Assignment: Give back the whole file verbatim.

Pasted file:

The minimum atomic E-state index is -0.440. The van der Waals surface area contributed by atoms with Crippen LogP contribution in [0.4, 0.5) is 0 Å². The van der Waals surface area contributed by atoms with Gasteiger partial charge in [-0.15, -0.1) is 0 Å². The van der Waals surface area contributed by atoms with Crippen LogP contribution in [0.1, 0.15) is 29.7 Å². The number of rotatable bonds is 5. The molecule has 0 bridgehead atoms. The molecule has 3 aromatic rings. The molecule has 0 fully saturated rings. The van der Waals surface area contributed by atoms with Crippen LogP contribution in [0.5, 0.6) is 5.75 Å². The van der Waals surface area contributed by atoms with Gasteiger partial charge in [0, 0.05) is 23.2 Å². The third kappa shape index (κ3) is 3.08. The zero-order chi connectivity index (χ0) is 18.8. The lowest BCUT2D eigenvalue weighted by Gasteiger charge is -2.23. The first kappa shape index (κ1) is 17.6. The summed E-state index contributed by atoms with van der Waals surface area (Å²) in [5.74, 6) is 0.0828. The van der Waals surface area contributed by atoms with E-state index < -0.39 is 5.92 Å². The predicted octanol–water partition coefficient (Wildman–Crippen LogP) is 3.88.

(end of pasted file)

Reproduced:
The minimum atomic E-state index is -0.440. The van der Waals surface area contributed by atoms with Crippen LogP contribution in [0.4, 0.5) is 0 Å². The van der Waals surface area contributed by atoms with Gasteiger partial charge in [-0.15, -0.1) is 0 Å². The van der Waals surface area contributed by atoms with Crippen LogP contribution in [0.1, 0.15) is 29.7 Å². The number of rotatable bonds is 5. The molecule has 0 bridgehead atoms. The molecule has 3 aromatic rings. The molecule has 0 fully saturated rings. The van der Waals surface area contributed by atoms with Crippen LogP contribution in [0.5, 0.6) is 5.75 Å². The van der Waals surface area contributed by atoms with Gasteiger partial charge in [0, 0.05) is 23.2 Å². The third kappa shape index (κ3) is 3.08. The zero-order chi connectivity index (χ0) is 18.8. The lowest BCUT2D eigenvalue weighted by Gasteiger charge is -2.23. The first kappa shape index (κ1) is 17.6. The summed E-state index contributed by atoms with van der Waals surface area (Å²) in [5.74, 6) is 0.0828. The van der Waals surface area contributed by atoms with E-state index < -0.39 is 5.92 Å². The predicted octanol–water partition coefficient (Wildman–Crippen LogP) is 3.88.